Trainer and municipal court judge Richard Russell quoted in New Jersey Law Journal. April 24, 1995: "when you say to me, am I doing something wrong telling these judges they have to ignore the constitutional protections most people have, I don't think so. The Legislature described the problem and how to address it, and I am doing my job properly by teaching other judges to follow the legislative mandate. Your job is not to become concerned about all the constitutional rights of the man that you're violating as you grant a restraining order. Throw him out on the street, give him the clothes on his back and tell him, See ya' around. Moreover, Russell says there is nothing wrong with the teaching approach. Abuse victims, he says, may apply and relinquish TROs repeatedly before they finally do something about breaking away. Once they do so, he says, the Legislature's prevention goal has been met. New Jersey Law Journal April 24, 1995

Several projects have aided in filling the voids in the justice system as it pertains to the protection of victims. One such initiative, The Hope Card Project, makes an attempt to remedy several problems through the issuance of an ID card to victims of abuse. The card is used to identify both parties in a domestic violence protection order and provides additional resources to the victim through a voucher program for services. "There is no photograph on a protection order, so a photograph is a bonus, not a necessity. There are several methods used to obtain the photograph. Some jurisdictions have a photograph taken of the offender during the first hearing while both parties are present. Another method is for officers to take a photograph in the field or retrieve a booking photograph from their local jail. In a lot of cases the victim brings a photograph and it is scanned. Lastly, the new online site has some state motor vehicle department photograph databases connected for that purpose. This is the ideal method." The Hope Card Project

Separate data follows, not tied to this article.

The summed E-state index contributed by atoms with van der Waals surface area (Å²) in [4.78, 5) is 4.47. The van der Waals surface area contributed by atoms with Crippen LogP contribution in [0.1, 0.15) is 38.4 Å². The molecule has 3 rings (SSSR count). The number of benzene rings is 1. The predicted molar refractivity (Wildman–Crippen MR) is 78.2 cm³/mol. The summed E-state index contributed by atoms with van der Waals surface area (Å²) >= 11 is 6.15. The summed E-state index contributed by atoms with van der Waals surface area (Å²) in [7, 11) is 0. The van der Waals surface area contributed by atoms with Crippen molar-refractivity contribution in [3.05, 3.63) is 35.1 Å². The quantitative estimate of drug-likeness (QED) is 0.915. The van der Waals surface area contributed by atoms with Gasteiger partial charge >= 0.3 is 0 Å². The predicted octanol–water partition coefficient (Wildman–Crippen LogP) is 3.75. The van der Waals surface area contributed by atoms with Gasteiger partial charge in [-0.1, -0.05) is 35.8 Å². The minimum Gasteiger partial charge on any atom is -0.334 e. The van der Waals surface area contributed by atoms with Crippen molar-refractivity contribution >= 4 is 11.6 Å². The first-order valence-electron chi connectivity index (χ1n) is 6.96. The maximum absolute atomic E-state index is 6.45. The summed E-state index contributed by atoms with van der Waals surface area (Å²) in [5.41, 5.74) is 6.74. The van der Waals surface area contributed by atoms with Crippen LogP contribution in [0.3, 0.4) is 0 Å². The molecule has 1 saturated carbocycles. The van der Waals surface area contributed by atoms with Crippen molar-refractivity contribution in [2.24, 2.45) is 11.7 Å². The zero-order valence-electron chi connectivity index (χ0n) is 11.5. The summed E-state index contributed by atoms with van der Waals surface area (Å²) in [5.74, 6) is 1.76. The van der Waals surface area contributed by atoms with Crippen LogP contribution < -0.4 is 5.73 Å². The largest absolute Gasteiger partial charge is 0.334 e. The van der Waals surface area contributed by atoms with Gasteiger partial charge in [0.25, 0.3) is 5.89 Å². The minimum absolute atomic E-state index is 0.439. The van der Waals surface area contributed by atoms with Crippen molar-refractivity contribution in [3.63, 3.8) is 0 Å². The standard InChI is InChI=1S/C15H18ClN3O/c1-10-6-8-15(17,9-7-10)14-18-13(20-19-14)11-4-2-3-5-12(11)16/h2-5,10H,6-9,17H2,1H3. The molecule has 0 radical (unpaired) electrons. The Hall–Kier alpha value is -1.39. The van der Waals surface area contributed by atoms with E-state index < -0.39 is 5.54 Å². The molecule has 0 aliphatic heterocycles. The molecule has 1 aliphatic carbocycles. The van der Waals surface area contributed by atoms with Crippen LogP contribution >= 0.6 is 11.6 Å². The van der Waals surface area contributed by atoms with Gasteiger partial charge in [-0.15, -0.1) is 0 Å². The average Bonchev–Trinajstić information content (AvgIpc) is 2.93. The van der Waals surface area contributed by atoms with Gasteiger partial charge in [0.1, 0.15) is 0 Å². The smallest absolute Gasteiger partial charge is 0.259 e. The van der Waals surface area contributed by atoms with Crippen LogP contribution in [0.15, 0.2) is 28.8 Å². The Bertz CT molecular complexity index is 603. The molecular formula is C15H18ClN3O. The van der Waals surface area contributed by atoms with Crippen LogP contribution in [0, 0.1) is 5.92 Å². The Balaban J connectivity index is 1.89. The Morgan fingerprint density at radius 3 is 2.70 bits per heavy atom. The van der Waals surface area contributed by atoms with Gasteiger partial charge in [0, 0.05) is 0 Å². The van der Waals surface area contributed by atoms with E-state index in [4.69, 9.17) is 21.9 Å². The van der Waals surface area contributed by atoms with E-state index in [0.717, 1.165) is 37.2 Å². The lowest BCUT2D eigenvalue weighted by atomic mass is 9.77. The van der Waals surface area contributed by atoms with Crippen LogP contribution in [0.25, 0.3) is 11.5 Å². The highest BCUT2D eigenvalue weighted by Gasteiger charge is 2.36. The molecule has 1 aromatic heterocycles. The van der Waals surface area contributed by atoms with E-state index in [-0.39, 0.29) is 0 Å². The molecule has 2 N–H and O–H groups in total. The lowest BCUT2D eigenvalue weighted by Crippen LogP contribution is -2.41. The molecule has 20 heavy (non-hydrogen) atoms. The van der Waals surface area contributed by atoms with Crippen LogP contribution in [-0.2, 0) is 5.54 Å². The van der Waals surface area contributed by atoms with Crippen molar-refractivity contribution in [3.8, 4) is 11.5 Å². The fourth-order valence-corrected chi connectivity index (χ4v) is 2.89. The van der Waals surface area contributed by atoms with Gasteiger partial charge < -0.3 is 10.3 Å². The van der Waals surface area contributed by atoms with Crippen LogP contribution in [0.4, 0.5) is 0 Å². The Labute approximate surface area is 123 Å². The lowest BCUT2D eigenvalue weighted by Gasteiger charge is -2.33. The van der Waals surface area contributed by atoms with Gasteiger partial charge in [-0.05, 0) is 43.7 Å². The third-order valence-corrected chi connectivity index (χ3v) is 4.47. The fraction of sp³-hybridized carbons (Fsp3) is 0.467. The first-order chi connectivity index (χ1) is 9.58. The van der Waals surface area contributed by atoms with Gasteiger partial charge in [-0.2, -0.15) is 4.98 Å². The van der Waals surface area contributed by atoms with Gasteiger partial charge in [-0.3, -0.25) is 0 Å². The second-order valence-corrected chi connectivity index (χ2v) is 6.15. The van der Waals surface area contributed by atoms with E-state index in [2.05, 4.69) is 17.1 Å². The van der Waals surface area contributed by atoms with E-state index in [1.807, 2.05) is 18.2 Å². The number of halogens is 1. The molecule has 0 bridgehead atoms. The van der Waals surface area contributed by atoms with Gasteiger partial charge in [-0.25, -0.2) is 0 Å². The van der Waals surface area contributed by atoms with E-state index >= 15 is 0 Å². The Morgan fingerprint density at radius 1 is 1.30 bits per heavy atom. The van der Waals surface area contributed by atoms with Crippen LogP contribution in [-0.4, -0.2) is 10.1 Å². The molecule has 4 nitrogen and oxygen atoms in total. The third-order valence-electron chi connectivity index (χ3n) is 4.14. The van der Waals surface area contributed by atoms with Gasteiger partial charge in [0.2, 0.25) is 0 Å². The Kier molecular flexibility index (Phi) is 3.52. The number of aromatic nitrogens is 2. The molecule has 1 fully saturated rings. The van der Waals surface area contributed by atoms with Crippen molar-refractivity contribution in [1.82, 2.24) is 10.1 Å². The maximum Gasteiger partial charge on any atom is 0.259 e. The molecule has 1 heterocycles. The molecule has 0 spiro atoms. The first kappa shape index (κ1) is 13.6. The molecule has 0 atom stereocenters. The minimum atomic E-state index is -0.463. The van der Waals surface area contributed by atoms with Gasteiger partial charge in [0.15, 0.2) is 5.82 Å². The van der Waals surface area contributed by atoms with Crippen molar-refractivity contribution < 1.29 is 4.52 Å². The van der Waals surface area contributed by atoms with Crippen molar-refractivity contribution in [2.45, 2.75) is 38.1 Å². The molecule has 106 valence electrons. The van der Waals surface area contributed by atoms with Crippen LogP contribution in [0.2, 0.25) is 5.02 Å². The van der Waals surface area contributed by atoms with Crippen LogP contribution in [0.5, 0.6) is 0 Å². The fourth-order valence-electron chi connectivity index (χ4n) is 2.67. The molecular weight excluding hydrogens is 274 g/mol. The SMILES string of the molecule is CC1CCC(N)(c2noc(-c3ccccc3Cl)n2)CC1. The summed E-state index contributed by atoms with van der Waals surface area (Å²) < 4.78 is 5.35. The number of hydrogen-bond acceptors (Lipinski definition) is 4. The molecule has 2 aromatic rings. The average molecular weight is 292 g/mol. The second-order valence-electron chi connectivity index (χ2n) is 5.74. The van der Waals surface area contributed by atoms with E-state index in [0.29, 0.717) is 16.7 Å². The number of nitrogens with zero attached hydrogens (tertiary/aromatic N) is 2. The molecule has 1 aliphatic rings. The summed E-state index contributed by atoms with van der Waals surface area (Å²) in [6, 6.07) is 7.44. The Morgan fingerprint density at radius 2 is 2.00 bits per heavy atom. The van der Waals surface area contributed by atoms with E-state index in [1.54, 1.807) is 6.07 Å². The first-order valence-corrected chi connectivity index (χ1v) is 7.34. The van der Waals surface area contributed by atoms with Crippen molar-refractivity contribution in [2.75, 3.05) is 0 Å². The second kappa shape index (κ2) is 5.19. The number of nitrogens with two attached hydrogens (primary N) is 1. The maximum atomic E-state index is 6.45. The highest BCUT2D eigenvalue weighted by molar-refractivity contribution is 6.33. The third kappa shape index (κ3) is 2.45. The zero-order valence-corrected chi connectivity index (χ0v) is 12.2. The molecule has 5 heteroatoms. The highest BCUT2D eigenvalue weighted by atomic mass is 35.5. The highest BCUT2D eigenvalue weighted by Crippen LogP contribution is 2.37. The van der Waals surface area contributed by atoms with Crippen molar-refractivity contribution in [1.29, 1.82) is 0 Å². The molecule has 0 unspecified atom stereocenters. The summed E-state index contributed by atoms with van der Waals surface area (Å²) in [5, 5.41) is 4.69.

The Duluth Domestic Abuse Intervention Project[]

Main article: Duluth Domestic Abuse Intervention Project

In 1981, the Duluth Domestic Abuse Intervention Project became the first multi-disciplinary program designed to address the issue of domestic violence. This experiment, conducted in Duluth, MN, frequently referred to as the "Duluth Project."

It coordinated agencies dealing with domestic situations, drawing together diverse elements of the system, from police officers on the street, to shelters for battered women and probation officers supervising offenders.

This program has become a model for other jurisdictions seeking to deal more effectively with domestic violence. Corrections/probation agencies in many areas are supervising domestic violence offenders more closely, and are also paying closer attention to the victim's needs and safety issues.

There has been controversy as the Duluth framework depends on a strict "patriarchal violence" model and presumes that all violence in the home and elsewhere has a male perpetrator and female victim. Also evidence of success of the model is limited, with scholarly analysis and critique [2].

Treatment and support[]

Publicly available resources for dealing with domestic violence have tended to be almost exclusively geared towards supporting women and children who are in relationships with or who are leaving violent men, rather than for survivors of domestic violence per se. This has been due to the purported numeric preponderance of female victims and the perception that domestic violence only affected women. Resources to help men who have been using violence take responsibility for and stop their use of violence, such as Men's Behaviour Change Programs or anger management training, are available, though attendees are ordered to pay for their own course in order that they should remain accountable for their actions.